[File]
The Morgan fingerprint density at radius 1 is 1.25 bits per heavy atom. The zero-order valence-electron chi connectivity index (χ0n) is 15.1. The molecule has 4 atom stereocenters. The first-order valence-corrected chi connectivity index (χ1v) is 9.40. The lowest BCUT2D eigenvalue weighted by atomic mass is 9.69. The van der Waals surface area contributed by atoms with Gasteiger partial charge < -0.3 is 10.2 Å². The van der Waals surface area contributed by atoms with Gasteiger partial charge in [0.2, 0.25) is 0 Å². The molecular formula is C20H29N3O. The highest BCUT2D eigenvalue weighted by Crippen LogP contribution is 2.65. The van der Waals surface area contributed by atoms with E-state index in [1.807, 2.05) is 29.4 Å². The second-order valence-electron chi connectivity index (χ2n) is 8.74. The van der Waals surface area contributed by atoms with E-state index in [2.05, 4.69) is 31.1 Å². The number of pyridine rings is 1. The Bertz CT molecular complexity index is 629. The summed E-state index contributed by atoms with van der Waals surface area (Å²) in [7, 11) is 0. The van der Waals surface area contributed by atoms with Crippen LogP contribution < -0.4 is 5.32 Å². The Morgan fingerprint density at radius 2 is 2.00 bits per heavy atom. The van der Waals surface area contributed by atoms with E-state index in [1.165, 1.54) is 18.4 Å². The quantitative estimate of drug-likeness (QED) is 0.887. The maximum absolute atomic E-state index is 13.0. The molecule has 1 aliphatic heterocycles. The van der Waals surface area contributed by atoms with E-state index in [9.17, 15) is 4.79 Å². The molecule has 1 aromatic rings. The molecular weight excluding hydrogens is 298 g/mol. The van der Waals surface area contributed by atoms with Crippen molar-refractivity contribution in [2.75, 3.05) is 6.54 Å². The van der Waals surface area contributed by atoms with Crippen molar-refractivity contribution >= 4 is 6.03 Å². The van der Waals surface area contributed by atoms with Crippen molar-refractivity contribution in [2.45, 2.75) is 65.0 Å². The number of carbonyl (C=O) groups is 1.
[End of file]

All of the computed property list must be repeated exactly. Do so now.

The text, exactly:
The Morgan fingerprint density at radius 1 is 1.25 bits per heavy atom. The zero-order valence-electron chi connectivity index (χ0n) is 15.1. The molecule has 4 atom stereocenters. The first-order valence-corrected chi connectivity index (χ1v) is 9.40. The lowest BCUT2D eigenvalue weighted by atomic mass is 9.69. The van der Waals surface area contributed by atoms with Gasteiger partial charge < -0.3 is 10.2 Å². The van der Waals surface area contributed by atoms with Gasteiger partial charge in [0.2, 0.25) is 0 Å². The molecular formula is C20H29N3O. The highest BCUT2D eigenvalue weighted by Crippen LogP contribution is 2.65. The van der Waals surface area contributed by atoms with E-state index in [1.807, 2.05) is 29.4 Å². The second-order valence-electron chi connectivity index (χ2n) is 8.74. The van der Waals surface area contributed by atoms with E-state index in [2.05, 4.69) is 31.1 Å². The number of pyridine rings is 1. The Bertz CT molecular complexity index is 629. The summed E-state index contributed by atoms with van der Waals surface area (Å²) in [7, 11) is 0. The van der Waals surface area contributed by atoms with Crippen LogP contribution < -0.4 is 5.32 Å². The Morgan fingerprint density at radius 2 is 2.00 bits per heavy atom. The van der Waals surface area contributed by atoms with E-state index in [1.165, 1.54) is 18.4 Å². The quantitative estimate of drug-likeness (QED) is 0.887. The maximum absolute atomic E-state index is 13.0. The molecule has 1 aliphatic heterocycles. The van der Waals surface area contributed by atoms with E-state index in [9.17, 15) is 4.79 Å². The molecule has 1 aromatic rings. The molecular weight excluding hydrogens is 298 g/mol. The van der Waals surface area contributed by atoms with Crippen molar-refractivity contribution in [2.75, 3.05) is 6.54 Å². The van der Waals surface area contributed by atoms with Crippen molar-refractivity contribution >= 4 is 6.03 Å². The van der Waals surface area contributed by atoms with Crippen molar-refractivity contribution in [2.45, 2.75) is 65.0 Å². The number of carbonyl (C=O) groups is 1.